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J Addict Dis. 2004;23(2):47-70.

Gender differences in outcomes in an HMO-based substance abuse treatment program.

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Oregon Health & Science University, Department of Public Health & Preventive Medicine, Portland, USA.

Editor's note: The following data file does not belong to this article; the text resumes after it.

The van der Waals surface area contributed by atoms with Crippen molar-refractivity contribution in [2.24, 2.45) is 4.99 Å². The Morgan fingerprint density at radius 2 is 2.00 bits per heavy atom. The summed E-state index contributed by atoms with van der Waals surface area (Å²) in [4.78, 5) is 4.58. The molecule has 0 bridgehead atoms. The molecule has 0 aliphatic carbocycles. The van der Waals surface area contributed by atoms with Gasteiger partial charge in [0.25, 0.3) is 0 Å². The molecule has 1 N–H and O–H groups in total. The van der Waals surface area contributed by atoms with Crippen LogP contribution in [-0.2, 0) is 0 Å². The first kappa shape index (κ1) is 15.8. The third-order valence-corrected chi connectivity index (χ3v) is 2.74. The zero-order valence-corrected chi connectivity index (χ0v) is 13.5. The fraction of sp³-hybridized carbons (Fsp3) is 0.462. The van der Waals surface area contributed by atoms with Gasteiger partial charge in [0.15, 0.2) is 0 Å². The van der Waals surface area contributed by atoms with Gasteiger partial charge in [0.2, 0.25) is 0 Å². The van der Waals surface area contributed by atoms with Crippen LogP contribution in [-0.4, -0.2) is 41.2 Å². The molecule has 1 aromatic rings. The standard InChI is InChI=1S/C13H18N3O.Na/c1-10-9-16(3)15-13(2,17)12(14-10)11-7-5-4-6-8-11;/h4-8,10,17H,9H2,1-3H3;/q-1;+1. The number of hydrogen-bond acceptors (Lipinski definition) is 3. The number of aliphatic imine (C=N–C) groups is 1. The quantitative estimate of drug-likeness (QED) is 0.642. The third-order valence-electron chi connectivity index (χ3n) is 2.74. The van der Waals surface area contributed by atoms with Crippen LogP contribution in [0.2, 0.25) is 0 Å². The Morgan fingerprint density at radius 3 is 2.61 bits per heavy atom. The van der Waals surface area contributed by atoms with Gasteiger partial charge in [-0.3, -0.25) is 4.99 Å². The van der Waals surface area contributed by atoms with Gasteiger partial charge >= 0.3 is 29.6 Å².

This study examined gender differences in treatment outcomes and outcomes predictors among 155 men and 81 women attending a gender-sensitive substance abuse treatment program. Bivariate analyses indicated women improved more than men in social/family and daily functioning domains, but differences disappeared after controlling for baseline characteristics. Multivariate models predicting treatment outcomes revealed that, across Addiction Severity Index domains, outcomes for men were predicted primarily by mental health and medical conditions, severity of the substance abuse problem, and treatment com- pletion. For women, in addition to treatment completion, outcomes were more likely to be predicted by social, socio-demographic, and life-history characteristics. For abstinence outcomes, women who completed treatment were 9 times as likely to be abstinent at 7-month follow-up as other women; men who completed were 3 times more likely to be abstinent than other men. Women with more severe psychiatric status and those who felt their life was out of control were less likely to be abstinent, as were men who lived alone. Clinicians targeting such factors differentially for men and women may enhance the effectiveness of treatment.

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